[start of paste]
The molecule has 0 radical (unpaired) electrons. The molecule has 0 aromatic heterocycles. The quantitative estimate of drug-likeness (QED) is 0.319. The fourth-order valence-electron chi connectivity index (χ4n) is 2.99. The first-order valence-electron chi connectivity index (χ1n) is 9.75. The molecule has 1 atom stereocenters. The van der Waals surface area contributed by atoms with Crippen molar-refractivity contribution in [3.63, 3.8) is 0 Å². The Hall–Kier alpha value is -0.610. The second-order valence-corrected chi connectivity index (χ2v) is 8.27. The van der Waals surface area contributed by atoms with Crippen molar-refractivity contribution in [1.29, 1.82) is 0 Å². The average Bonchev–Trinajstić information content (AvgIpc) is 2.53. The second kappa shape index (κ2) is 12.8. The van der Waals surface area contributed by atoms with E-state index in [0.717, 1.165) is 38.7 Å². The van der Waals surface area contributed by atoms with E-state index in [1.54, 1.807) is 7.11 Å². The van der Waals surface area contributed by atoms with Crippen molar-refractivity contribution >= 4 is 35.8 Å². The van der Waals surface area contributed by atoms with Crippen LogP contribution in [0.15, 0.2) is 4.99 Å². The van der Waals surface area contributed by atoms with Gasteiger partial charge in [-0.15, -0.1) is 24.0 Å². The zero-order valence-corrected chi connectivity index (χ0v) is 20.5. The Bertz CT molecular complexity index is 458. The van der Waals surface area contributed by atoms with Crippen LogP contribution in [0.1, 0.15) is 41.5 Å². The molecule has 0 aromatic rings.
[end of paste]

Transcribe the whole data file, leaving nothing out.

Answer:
The molecule has 0 radical (unpaired) electrons. The molecule has 0 aromatic heterocycles. The quantitative estimate of drug-likeness (QED) is 0.319. The fourth-order valence-electron chi connectivity index (χ4n) is 2.99. The first-order valence-electron chi connectivity index (χ1n) is 9.75. The molecule has 1 atom stereocenters. The van der Waals surface area contributed by atoms with Crippen molar-refractivity contribution in [3.63, 3.8) is 0 Å². The Hall–Kier alpha value is -0.610. The second-order valence-corrected chi connectivity index (χ2v) is 8.27. The van der Waals surface area contributed by atoms with Crippen molar-refractivity contribution in [1.29, 1.82) is 0 Å². The average Bonchev–Trinajstić information content (AvgIpc) is 2.53. The second kappa shape index (κ2) is 12.8. The van der Waals surface area contributed by atoms with E-state index in [0.717, 1.165) is 38.7 Å². The van der Waals surface area contributed by atoms with E-state index in [1.54, 1.807) is 7.11 Å². The van der Waals surface area contributed by atoms with Crippen molar-refractivity contribution >= 4 is 35.8 Å². The van der Waals surface area contributed by atoms with Crippen LogP contribution in [0.15, 0.2) is 4.99 Å². The van der Waals surface area contributed by atoms with Gasteiger partial charge in [-0.15, -0.1) is 24.0 Å². The zero-order valence-corrected chi connectivity index (χ0v) is 20.5. The Bertz CT molecular complexity index is 458. The van der Waals surface area contributed by atoms with Crippen LogP contribution in [0.1, 0.15) is 41.5 Å². The molecule has 0 aromatic rings.